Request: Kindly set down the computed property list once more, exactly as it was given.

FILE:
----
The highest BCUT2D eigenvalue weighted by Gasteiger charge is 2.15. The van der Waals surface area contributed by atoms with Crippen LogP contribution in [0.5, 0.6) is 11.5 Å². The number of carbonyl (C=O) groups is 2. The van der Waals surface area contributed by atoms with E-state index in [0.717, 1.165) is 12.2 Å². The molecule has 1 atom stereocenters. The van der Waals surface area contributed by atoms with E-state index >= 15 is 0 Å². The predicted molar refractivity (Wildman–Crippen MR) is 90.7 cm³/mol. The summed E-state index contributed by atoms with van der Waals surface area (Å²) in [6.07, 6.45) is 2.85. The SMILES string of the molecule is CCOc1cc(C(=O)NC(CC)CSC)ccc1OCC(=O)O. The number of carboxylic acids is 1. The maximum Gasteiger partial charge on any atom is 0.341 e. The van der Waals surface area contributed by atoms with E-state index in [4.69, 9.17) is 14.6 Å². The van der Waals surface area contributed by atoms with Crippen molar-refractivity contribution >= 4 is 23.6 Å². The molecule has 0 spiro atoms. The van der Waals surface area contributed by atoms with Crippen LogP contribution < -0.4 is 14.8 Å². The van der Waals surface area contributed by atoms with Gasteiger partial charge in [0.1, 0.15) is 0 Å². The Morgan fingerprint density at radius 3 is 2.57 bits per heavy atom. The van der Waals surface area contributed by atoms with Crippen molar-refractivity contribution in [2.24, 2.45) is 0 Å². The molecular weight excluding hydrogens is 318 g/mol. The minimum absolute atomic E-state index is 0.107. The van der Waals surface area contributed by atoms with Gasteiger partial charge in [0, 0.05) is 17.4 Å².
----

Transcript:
The highest BCUT2D eigenvalue weighted by Gasteiger charge is 2.15. The van der Waals surface area contributed by atoms with Crippen LogP contribution in [0.5, 0.6) is 11.5 Å². The number of carbonyl (C=O) groups is 2. The van der Waals surface area contributed by atoms with E-state index in [0.717, 1.165) is 12.2 Å². The molecule has 1 atom stereocenters. The van der Waals surface area contributed by atoms with E-state index >= 15 is 0 Å². The predicted molar refractivity (Wildman–Crippen MR) is 90.7 cm³/mol. The summed E-state index contributed by atoms with van der Waals surface area (Å²) in [6.07, 6.45) is 2.85. The SMILES string of the molecule is CCOc1cc(C(=O)NC(CC)CSC)ccc1OCC(=O)O. The number of carboxylic acids is 1. The maximum Gasteiger partial charge on any atom is 0.341 e. The van der Waals surface area contributed by atoms with E-state index in [4.69, 9.17) is 14.6 Å². The van der Waals surface area contributed by atoms with Crippen molar-refractivity contribution >= 4 is 23.6 Å². The molecule has 0 spiro atoms. The van der Waals surface area contributed by atoms with Crippen LogP contribution < -0.4 is 14.8 Å². The van der Waals surface area contributed by atoms with Gasteiger partial charge in [0.1, 0.15) is 0 Å². The Morgan fingerprint density at radius 3 is 2.57 bits per heavy atom. The van der Waals surface area contributed by atoms with Crippen molar-refractivity contribution in [2.24, 2.45) is 0 Å². The molecular weight excluding hydrogens is 318 g/mol. The minimum absolute atomic E-state index is 0.107. The van der Waals surface area contributed by atoms with Gasteiger partial charge in [0, 0.05) is 17.4 Å².